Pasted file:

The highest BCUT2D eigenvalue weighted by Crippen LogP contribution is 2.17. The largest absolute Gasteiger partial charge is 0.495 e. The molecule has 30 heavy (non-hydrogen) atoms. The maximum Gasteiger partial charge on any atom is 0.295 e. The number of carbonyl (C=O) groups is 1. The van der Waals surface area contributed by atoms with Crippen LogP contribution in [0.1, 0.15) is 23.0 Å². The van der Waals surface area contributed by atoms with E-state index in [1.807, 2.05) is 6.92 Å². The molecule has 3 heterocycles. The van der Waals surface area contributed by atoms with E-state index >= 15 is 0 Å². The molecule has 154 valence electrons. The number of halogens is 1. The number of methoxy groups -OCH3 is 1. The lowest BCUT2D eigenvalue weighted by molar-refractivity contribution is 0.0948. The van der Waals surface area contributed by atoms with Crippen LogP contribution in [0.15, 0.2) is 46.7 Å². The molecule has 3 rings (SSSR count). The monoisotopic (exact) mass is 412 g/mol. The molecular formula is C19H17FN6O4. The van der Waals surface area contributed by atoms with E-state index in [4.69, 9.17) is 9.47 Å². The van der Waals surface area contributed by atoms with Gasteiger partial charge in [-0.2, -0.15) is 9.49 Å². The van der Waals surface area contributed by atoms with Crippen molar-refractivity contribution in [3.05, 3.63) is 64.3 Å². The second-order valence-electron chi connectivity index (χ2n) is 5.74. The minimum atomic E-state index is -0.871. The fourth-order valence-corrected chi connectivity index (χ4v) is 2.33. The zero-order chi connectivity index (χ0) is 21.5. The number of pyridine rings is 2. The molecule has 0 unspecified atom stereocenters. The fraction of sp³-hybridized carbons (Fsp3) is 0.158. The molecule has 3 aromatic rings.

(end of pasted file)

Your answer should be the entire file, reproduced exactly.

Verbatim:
The highest BCUT2D eigenvalue weighted by Crippen LogP contribution is 2.17. The largest absolute Gasteiger partial charge is 0.495 e. The molecule has 30 heavy (non-hydrogen) atoms. The maximum Gasteiger partial charge on any atom is 0.295 e. The number of carbonyl (C=O) groups is 1. The van der Waals surface area contributed by atoms with Crippen LogP contribution in [0.1, 0.15) is 23.0 Å². The van der Waals surface area contributed by atoms with E-state index in [1.807, 2.05) is 6.92 Å². The molecule has 3 heterocycles. The van der Waals surface area contributed by atoms with E-state index >= 15 is 0 Å². The molecule has 154 valence electrons. The number of halogens is 1. The number of methoxy groups -OCH3 is 1. The lowest BCUT2D eigenvalue weighted by molar-refractivity contribution is 0.0948. The van der Waals surface area contributed by atoms with Crippen LogP contribution in [0.15, 0.2) is 46.7 Å². The molecule has 3 rings (SSSR count). The monoisotopic (exact) mass is 412 g/mol. The molecular formula is C19H17FN6O4. The van der Waals surface area contributed by atoms with E-state index in [4.69, 9.17) is 9.47 Å². The van der Waals surface area contributed by atoms with Gasteiger partial charge in [-0.2, -0.15) is 9.49 Å². The van der Waals surface area contributed by atoms with Crippen molar-refractivity contribution in [3.05, 3.63) is 64.3 Å². The second-order valence-electron chi connectivity index (χ2n) is 5.74. The minimum atomic E-state index is -0.871. The fourth-order valence-corrected chi connectivity index (χ4v) is 2.33. The zero-order chi connectivity index (χ0) is 21.5. The number of pyridine rings is 2. The molecule has 0 unspecified atom stereocenters. The fraction of sp³-hybridized carbons (Fsp3) is 0.158. The molecule has 3 aromatic rings.